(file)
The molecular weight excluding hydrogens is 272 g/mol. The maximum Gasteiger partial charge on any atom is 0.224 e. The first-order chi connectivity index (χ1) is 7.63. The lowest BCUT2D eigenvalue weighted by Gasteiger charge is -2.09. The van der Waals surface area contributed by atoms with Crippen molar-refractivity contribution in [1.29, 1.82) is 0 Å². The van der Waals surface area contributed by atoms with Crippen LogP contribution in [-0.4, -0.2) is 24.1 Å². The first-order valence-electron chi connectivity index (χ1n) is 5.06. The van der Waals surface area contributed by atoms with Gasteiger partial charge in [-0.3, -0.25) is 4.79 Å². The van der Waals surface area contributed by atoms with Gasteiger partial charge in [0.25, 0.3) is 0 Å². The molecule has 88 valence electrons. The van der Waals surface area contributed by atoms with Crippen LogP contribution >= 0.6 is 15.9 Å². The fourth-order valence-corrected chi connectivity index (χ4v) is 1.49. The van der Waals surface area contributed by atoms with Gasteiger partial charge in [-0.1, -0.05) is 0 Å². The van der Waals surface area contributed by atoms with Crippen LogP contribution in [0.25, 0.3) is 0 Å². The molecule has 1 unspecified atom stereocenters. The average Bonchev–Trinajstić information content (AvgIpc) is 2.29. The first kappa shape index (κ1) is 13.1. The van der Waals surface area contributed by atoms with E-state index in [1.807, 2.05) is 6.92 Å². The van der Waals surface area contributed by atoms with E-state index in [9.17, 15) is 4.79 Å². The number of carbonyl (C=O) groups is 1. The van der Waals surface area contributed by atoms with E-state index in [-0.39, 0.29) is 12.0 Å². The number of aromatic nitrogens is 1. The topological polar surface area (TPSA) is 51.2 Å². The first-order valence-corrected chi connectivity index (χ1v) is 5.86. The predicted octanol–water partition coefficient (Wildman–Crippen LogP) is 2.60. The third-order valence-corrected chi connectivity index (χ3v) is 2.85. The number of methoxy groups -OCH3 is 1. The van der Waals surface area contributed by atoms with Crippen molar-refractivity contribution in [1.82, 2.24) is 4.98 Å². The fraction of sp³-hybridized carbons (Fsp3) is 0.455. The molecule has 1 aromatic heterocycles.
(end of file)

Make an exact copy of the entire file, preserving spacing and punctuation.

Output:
The molecular weight excluding hydrogens is 272 g/mol. The maximum Gasteiger partial charge on any atom is 0.224 e. The first-order chi connectivity index (χ1) is 7.63. The lowest BCUT2D eigenvalue weighted by Gasteiger charge is -2.09. The van der Waals surface area contributed by atoms with Crippen molar-refractivity contribution in [1.29, 1.82) is 0 Å². The van der Waals surface area contributed by atoms with Crippen LogP contribution in [-0.4, -0.2) is 24.1 Å². The first-order valence-electron chi connectivity index (χ1n) is 5.06. The van der Waals surface area contributed by atoms with Gasteiger partial charge in [-0.3, -0.25) is 4.79 Å². The van der Waals surface area contributed by atoms with Gasteiger partial charge in [0.25, 0.3) is 0 Å². The molecule has 88 valence electrons. The van der Waals surface area contributed by atoms with Crippen LogP contribution >= 0.6 is 15.9 Å². The fourth-order valence-corrected chi connectivity index (χ4v) is 1.49. The van der Waals surface area contributed by atoms with Gasteiger partial charge in [-0.1, -0.05) is 0 Å². The van der Waals surface area contributed by atoms with Crippen LogP contribution in [0.25, 0.3) is 0 Å². The molecule has 1 unspecified atom stereocenters. The average Bonchev–Trinajstić information content (AvgIpc) is 2.29. The first kappa shape index (κ1) is 13.1. The van der Waals surface area contributed by atoms with E-state index in [1.807, 2.05) is 6.92 Å². The van der Waals surface area contributed by atoms with E-state index in [9.17, 15) is 4.79 Å². The number of carbonyl (C=O) groups is 1. The van der Waals surface area contributed by atoms with E-state index in [-0.39, 0.29) is 12.0 Å². The number of aromatic nitrogens is 1. The topological polar surface area (TPSA) is 51.2 Å². The first-order valence-corrected chi connectivity index (χ1v) is 5.86. The predicted octanol–water partition coefficient (Wildman–Crippen LogP) is 2.60. The third-order valence-corrected chi connectivity index (χ3v) is 2.85. The number of methoxy groups -OCH3 is 1. The van der Waals surface area contributed by atoms with Crippen molar-refractivity contribution in [1.82, 2.24) is 4.98 Å². The fraction of sp³-hybridized carbons (Fsp3) is 0.455. The molecule has 1 aromatic heterocycles.